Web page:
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  • Stam, Åsa; He, Xiaolan; Kaasalainen, Ulla; Toivonen, Mikko Evert; Enroth, Johannes; Räsänen, Matti; Rikkinen, Jouko (2020)
    The dispersal ecology of tropical non-vascular epiphytes has rarely been experimentally investigated. We studied epiphyte colonisation on 1 × 1 m polyethene nets placed for four years at seven sites at different elevations in montane forests in the Taita Hills, Kenya. During the first year the nets were also used to measure fog deposition. We predicted that differences in growth conditions would affect colonisation and subsequent growth of non-vascular epiphytes and result in clear differences in epiphyte cover and biomass, and community composition among sites. After four years the nets were taken down for determination of epiphyte cover and biomass. The diversity of established liverworts and macrolichens was also examined. Many liverwort and macrolichen species established diverse communities on the nets placed in the moist upper-montane zone. This was in contrast with the situation in the drier lower-montane zone where only green algae and crustose lichens were able to colonise most nets. Light intensity was an important determinant of epiphyte community composition, with liverworts dominating on nets under closed forest canopies and lichens dominating at more open sites. Atmospheric moisture was also important, with lichens benefiting from abundant fog deposition at open and windy sites. The dry weight of epiphytes (per unit area) on lichen-dominated nets was greater than on liverwort-dominated nets, while the highest cover was generally observed on liverwort-dominated nets. Our results demonstrate that polyethylene nets can be effectively used to study colonisation of non-vascular epiphytes as well as the abiotic and biotic factors controlling epiphyte colonisation and community composition in tropical forests. The liverworts Acanthocoleus chrysophyllus and Diplasiolejeunea kraussiana were new additions to the Kenyan bryophyte flora.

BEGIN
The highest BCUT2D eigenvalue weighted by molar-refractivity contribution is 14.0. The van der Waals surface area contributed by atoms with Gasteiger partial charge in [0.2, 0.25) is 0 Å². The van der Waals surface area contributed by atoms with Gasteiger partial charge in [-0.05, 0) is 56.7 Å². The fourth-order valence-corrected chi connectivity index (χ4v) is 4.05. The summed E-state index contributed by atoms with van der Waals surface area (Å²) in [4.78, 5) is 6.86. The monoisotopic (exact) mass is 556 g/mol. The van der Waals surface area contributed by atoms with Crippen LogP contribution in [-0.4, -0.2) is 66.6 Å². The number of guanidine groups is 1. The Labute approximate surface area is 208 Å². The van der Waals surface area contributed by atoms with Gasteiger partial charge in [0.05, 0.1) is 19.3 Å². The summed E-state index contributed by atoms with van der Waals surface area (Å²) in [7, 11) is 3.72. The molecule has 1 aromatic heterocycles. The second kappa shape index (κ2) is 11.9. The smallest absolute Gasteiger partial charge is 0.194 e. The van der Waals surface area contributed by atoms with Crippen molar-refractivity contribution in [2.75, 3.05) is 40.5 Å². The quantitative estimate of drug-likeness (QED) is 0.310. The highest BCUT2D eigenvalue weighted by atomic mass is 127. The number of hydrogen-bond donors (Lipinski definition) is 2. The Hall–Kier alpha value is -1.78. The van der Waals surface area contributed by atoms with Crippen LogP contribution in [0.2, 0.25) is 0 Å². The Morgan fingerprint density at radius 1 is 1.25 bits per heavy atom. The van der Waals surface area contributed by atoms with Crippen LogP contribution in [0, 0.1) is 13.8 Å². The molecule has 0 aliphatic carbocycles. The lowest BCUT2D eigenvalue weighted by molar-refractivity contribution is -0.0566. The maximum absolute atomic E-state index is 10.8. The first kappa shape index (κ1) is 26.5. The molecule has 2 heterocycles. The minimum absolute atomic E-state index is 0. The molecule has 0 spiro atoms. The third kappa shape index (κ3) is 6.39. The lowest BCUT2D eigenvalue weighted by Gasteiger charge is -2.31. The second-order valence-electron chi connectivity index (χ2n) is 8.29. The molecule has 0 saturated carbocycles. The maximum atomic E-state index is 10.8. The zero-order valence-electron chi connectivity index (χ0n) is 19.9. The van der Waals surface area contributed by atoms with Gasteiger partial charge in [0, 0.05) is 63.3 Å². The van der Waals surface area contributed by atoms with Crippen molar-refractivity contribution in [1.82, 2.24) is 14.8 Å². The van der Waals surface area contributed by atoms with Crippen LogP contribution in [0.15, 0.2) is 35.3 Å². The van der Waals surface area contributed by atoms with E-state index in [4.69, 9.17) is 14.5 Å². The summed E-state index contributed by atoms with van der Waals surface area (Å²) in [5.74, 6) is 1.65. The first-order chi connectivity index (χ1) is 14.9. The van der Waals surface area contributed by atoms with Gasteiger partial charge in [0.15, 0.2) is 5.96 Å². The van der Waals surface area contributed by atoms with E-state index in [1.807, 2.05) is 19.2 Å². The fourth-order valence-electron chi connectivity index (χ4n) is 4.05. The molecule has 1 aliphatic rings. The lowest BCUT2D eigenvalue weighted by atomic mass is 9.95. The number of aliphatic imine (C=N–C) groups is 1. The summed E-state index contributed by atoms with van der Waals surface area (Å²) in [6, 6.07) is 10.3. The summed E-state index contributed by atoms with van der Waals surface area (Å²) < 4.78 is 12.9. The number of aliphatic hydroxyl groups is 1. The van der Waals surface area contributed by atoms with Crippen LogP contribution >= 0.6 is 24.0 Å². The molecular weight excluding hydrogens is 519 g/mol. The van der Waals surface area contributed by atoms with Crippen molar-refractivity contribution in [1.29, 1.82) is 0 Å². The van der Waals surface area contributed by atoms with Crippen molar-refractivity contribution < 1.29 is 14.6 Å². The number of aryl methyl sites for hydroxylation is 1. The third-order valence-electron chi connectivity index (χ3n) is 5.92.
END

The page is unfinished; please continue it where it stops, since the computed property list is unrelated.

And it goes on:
• Merivaara, Arto; Zini, Jacopo; Koivunotko, Elle; Valkonen, Sami; Korhonen, Ossi; Fernandes, Francisco M.; Yliperttula, Marjo (2021)
    Freeze-drying is the most widespread method to preserve protein drugs and vaccines in a dry form facilitating their storage and transportation without the laborious and expensive cold chain. Extending this method for the preservation of natural biomaterials and cells in a dry form would provide similar benefits, but most results in the domain are still below expectations. In this review, rather than consider freeze-drying as a traditional black box we "break it" through a detailed process thinking approach. We discuss freeze-drying from process thinking aspects, introduce the chemical, physical, and mechanical environments important in this process, and present advanced biophotonic process analytical technology. In the end, we review the state of the art in the freezedrying of the biomaterials, extracellular vesicles, and cells. We suggest that the rational design of the experiment and implementation of advanced biophotonic tools are required to successfully preserve the natural biomaterials and cells by freeze-drying. We discuss this change of paradigm with existing literature and elaborate on our perspective based on our new unpublished results.